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Hit Song Choruses

The Hit Songs Deconstructed Top 10 Deconstructed Report provides an in-depth look at the compositional characteristics and techniques utilized to craft all of the songs that land within the Billboard Hot 100 top 10 each quarter. This article spotlights some of the key characteristics of a hit song chorus.

This article features a small number of highlights and takeaways culled from the Hit Songs Deconstructed Top 10 Deconstructed Report. The full report provides you with an in-depth look at the compositional characteristics and techniques utilized to craft the 23 songs that landed within the Billboard Hot 100 top 10 during the second quarter of the year.  It shows you the “how they did it,” as well as the “why they did it,” in order to help you take your craft to the next level.  To read the full report, click here.

So many things are important – from the song structure you choose, to the manner in which you kick the song off, to the way you maximize the chorus (payoff) for maximum impact, to the way you conclude leaving the listener wanting more, and everything in between.

Here we’re going to take a look at some of the characteristics that define the hit song choruses (payoffs) of the quarter, in addition to their exceptionally hooky nature, which all have in common.

First Chorus Occurrence

Getting to the chorus (i.e. primary payoff) within the song is of the utmost importance.  The majority of songs have their first chorus hitting relatively early, averaging 0:42 / 19% of the way in.  A handful wasted no time at all, having the first chorus hit before the first verse.  A couple of recent examples include Counting Stars and Wiggle.

Chorus Count & Placement

Most songs feature three chorus occurrences within their framework, two of which follow a verse or pre-chorus, and the other following the bridge, if applicable.  It goes without saying that adding even more chorus occurrences certainly can’t hurt.  You just need to make sure that you differentiate in some manner in order to prevent the song from taking on a “cookie cutter,” monotonous quality.  A couple of examples are The Man (B-A-B-A-B-C-B) and Happy (A-B-A-B-C-B-C-B)

Chorus Length Uniformity

A small majority of songs feature chorus sections that possess uniform lengths throughout the song.  A couple of examples of those that don’t include Counting Stars (partial – full – full – full) and Stay With Me (full – full – double).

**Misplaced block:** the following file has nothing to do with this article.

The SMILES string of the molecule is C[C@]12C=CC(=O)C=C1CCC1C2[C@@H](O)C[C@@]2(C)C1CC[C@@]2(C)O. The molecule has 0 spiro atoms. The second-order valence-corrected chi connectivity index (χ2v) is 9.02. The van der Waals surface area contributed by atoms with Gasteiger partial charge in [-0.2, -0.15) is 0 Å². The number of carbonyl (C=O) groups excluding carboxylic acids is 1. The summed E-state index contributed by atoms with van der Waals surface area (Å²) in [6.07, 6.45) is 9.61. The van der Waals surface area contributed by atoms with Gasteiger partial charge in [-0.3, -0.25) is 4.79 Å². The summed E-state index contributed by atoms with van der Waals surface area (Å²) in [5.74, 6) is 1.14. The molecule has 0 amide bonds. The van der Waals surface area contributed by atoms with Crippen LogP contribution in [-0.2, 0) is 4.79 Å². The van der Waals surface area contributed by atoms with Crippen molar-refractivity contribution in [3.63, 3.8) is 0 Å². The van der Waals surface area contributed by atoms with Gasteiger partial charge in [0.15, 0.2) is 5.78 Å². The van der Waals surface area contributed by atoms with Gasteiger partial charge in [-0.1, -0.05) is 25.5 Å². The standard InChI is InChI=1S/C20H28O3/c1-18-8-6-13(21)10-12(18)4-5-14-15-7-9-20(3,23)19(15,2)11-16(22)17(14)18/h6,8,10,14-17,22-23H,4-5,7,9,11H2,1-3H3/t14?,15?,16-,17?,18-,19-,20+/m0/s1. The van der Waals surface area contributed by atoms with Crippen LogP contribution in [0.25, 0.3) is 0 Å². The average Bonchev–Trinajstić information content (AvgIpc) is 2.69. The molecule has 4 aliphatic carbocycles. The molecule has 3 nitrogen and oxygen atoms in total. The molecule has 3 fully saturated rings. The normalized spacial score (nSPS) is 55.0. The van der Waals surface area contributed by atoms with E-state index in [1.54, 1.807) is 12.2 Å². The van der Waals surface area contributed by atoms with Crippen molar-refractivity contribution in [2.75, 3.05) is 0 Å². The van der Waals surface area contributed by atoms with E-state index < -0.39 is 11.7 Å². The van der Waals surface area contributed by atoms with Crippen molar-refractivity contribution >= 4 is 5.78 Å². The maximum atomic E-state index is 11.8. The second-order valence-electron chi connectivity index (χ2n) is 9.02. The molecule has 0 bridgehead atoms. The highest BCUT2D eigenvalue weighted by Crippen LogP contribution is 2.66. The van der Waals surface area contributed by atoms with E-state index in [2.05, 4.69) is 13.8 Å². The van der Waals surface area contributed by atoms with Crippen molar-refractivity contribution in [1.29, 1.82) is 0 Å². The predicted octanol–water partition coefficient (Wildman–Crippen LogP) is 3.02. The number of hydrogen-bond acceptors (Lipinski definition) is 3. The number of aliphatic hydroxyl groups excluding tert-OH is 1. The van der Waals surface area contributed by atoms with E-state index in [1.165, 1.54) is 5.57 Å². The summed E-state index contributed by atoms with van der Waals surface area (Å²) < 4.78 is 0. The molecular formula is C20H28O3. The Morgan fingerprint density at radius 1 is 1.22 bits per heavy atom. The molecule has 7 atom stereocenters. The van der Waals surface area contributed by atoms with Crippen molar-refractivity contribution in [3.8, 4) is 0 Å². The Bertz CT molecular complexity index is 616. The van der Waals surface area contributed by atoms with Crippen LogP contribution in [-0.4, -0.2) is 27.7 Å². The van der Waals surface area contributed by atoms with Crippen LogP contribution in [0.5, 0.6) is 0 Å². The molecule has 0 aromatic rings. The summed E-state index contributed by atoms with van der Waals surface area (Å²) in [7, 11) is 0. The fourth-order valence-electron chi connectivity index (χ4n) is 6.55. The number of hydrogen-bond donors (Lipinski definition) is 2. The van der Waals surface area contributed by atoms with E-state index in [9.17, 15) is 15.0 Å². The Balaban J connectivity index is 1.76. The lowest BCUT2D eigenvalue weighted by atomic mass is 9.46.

In the case of Counting Stars, the abbreviated, differentiated first chorus serves in the manner of an intro, while hitting the listener with the key infectious hook.  Stay With Me doubles up on the final chorus, further exposing the listener to the infectious payoff and getting it further engrained in their head in the process.

First Chorus Structure

The majority of songs have their first chorus featuring one of two types of chorus structures within their framework:  X or X-Y.   Those that possess an X structure feature just one stanza.  Some examples include Happy and Loyal.

Those that feature an X-Y structure are comprised of two individual stanzas or “parts,” both of which differ from one another from a vocal melody, lyrical or backing music standpoint, or a combination of all three.  This provides the section as a whole with increased engagement value due to the contrast imparted, coupled with taking its infectious nature to the next level.  A couple of examples include:

Am I Wrong

Part X:  “So am I wrong…”
Part Y:  “That’s just how I feel (oo-oo-oo-oo-)


Part X:  “Why you got to be so rude…”
Part Y:  “Marry that girl…”

“Simple” / Repetitive Choruses

The chorus doesn’t necessarily need to add a whole other facet to the storyline to be effective.  In some cases, the repetition of the title works just as well, if not better.  A perfect example of this is Wiggle.  Notice that the “shwing!” at the end acts as the catchy icing on the cake:

“Wiggle, wiggle, wiggle
Wiggle, wiggle, wiggle
Wiggle, wiggle, wiggle
Just a ‘ittle bittle

Transitioning Into The Chorus

The manner in which you transition into the chorus is just as important as the chorus itself.  If not set up properly, its overall impact can be severely diminished.  A couple of examples of the most popular methods utilized to transition into a hit chorus include:

The Vocal Lead In:  This type of transition features the first line of the chorus being put into effect at the tail end of the preceding verse or pre-chorus.  Example:

  • Happy:  “because I’m” (verse), “happy” (chorus)

The Transitional Pause/Lull:  This is a technique that’s utilized primarily in songs that feature a powerful chorus in order to enable them to hit with increased perceived impact.

In most cases, it works hand in hand with the vocal lead in transition as mentioned above where most or all of the backing music is pulled from the mix out from under the vocal followed by the full chorus slamming in.  Example:

  • Ain’t It Fun:  The backing music is pulled from the mix following the pre-chorus.  At this point,  William’s solo “ain’t it” vocal enters the mix, followed by the chorus slamming in on the last lyric within the title, “fun.”

Clearly, the creation of an effective chorus is more entailed than just writing a catchy, memorable hook.  Placement, length, and context within the overall structure of the song are also paramount to its ability to fully connect and resonate with the listener.

To view the full Q2-2014 Hit Songs Deconstructed Top 10 Deconstructed Report, click here.


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